“How many animal abusers does it take to change a lightbulb? None, because they want to keep us in the dark. How many animal activists does it take to change a lightbulb? None, because we’re not changing lightbulbs; we’re changing the world.”
Progress At the 2015 Animal Rights Conference
For many activists, the animal rights movement seems like an uphill battle. It’s not uncommon to feel despair, especially for those of us who lack the emotional support of a local vegan community. Feeling ostracized and alone in many crowds, we can lose sight of the greater picture: a picture that is not only positive and bright, but brimming with vegan inspirations.
This year’s Animal Rights National Conference, sponsored by FARM (Farm Animal Rights Movement), was held just outside of Washington, D.C. from July 30 to August 3. This year saw the highest number of attendees to date since its initiation in 1987, and that in itself is an incredible sign of progress.
With the recent inception of all-vegan supermarkets and mainstream fast food entities that promote vegan options, our movement is reaching more and more people in every corner of the world. During a presentation titled The Global Vegan Movement (you can see a snippet of it here) at the Animal Rights National Conference (AR2015), Melanie Joy, Ph.D., Ed.M., author of “Why We Love Dogs, Eat Pigs and Wear Cows” offered incredible vegan inspirations on the growth of the international movement:
- Warsaw, Poland has the largest growing market for vegan restaurants.
- India recently banned the keeping of dolphins in captivity, use of animals in entertainment and animal testing on cosmetics. They also held their first ever March for Animal Liberation in May 2015.
- Joy reported “so much positive energy” from Kuwait, a country who launched its very first Vegan Society in 2014.
- In Germany, veganism has grown in popularity so much that the country’s best selling cookbook author is a vegan chef.
- In Belgium, the government gives $160,000 to support vegan organizations within the country.
Undoubtedly, the tide is turning for the animal rights and vegan movements, and we should be inspired. As discussed by many of the event’s exceptional speaker and guests, we have many reasons to be hopeful. U.S. meat consumption is down about 12% in recent years. More people opting for veggie-based meals translates into some 400 million animals being saved from slaughter in 2014, according to Michael Webermann of FARM. That’s nearly half a billion animals saved!
But statistics aren’t the only things that offer inspiration regarding the vegan movement: words can, too. Erica Meier of Compassion Over Killing said that through an analysis of online discussions about meat, 46% were negative in context and linked with words such as ‘bad, negative, or concern.’ The societal connotation of meat has become so damaging that even Taco Bell refers to it as ‘protein’ in their advertisements.
Public opinion is shifting on other animal rights aspects also. “For the first time in history, most of the U.S. opposes animal use [in labs],” said Justin Goodman, Director of PETA’s Laboratory Investigations Department during his AR2015 presetation on the topic. 50% are against animal testing, 43% percent support it and the rest are uncertain or undecided. That means the majority is on our side. Goodman stated, “We have won over hearts and minds,” adding, “That’s huge, because any of these people can make changes.”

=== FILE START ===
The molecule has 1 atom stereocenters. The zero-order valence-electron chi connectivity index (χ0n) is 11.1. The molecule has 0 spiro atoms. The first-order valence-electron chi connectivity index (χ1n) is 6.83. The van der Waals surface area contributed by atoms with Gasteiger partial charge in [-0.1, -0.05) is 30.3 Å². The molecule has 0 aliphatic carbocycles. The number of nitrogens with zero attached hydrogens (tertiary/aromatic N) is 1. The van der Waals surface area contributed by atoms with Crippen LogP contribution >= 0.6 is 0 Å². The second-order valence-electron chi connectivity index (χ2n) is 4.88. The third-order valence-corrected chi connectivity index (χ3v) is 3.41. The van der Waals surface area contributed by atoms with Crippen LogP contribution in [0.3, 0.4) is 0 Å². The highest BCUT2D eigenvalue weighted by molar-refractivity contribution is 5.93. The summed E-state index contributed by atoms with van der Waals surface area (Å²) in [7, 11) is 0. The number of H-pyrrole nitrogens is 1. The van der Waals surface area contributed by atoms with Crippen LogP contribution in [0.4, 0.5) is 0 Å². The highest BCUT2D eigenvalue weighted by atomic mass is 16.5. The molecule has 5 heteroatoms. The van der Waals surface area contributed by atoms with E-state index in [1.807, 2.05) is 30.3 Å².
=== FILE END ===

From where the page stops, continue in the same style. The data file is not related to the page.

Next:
The Animal Rights Conference isn’t just about how to recruit and change others, but about personal growth and our own vegan inspirations. Meeting rescued farm animals in person can be a powerful factor in one’s decision to go vegan or inspiration to remain such, and Farm Sanctuary founder Gene Baur gets why: “[Farm animal] sanctuaries are transformative; it is such a beautiful thing to watch animals heal.”
It can be easy to get caught up in the details and nuances of being vegan, but Baur, who recently authored “Living the Farm Sanctuary Life”, reminded the audience at AR2015, “Veganism should not be [based on] an ingredient list, but an aspiration to do less harm.” This is a sentiment that should inspire vegans and omnivores alike.
Dr. Melanie Joy, bestselling author and founder of Beyond Carnism wants to make sure we stay strong and united. “Despair is the ‘Achilles Heel’ of the movement,” she reminded the session’s attendees, before closing with a tear-jerking thought to inspire the entire movement:
“Every one of us is a pioneer. It is challenging to live in a carnist society, where our efforts are invisible at best and often mocked. But the tide of destruction is starting to slow down, and we are the reason it will stop.”
I just want to express my gratitude for this conference. I am from Cheyenne, Wyoming and have never met anyone as passionate about nonhuman animals as I am before, and it is truly inspiring. I will admit that before this conference I had a negative view of animal activism because I never saw it and I honestly thought the cause was hopeless. Even though I’ve never met another serious vegetarian in my town, this conference has persuaded me that activism belongs everywhere and that I have an obligation to bring awareness to the “cowboy culture ” I am surrounded by at home. So thank you to all the amazing speakers and activists and people just like me who have made this conference a success!
Have you been to the Animal Rights National Conference before? What was your impression of the event, who was your favorite speaker, and how did attending it inspire you? We’d love to hear about your experience!
All pictures courtesy of Cara Frye & Tatiana Mende. You can find their amazing work here.